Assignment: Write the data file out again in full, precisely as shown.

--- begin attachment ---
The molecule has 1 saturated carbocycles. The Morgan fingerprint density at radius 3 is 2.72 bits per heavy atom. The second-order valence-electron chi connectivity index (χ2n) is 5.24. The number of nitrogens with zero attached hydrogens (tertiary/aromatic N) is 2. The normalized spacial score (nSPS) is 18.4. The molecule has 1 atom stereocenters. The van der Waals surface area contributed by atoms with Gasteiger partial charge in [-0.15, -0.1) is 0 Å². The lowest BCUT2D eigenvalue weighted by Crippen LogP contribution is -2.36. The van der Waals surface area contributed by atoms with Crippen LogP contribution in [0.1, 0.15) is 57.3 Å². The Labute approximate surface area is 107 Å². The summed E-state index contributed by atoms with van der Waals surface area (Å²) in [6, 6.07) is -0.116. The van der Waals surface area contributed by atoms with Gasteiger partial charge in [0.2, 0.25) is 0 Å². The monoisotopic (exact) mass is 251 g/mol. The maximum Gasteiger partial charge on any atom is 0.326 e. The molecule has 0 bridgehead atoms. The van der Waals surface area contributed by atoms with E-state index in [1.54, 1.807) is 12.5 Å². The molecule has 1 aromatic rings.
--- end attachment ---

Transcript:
The molecule has 1 saturated carbocycles. The Morgan fingerprint density at radius 3 is 2.72 bits per heavy atom. The second-order valence-electron chi connectivity index (χ2n) is 5.24. The number of nitrogens with zero attached hydrogens (tertiary/aromatic N) is 2. The normalized spacial score (nSPS) is 18.4. The molecule has 1 atom stereocenters. The van der Waals surface area contributed by atoms with Gasteiger partial charge in [-0.15, -0.1) is 0 Å². The lowest BCUT2D eigenvalue weighted by Crippen LogP contribution is -2.36. The van der Waals surface area contributed by atoms with Crippen LogP contribution in [0.1, 0.15) is 57.3 Å². The Labute approximate surface area is 107 Å². The summed E-state index contributed by atoms with van der Waals surface area (Å²) in [6, 6.07) is -0.116. The van der Waals surface area contributed by atoms with Gasteiger partial charge in [0.2, 0.25) is 0 Å². The monoisotopic (exact) mass is 251 g/mol. The maximum Gasteiger partial charge on any atom is 0.326 e. The molecule has 0 bridgehead atoms. The van der Waals surface area contributed by atoms with E-state index in [1.54, 1.807) is 12.5 Å². The molecule has 1 aromatic rings.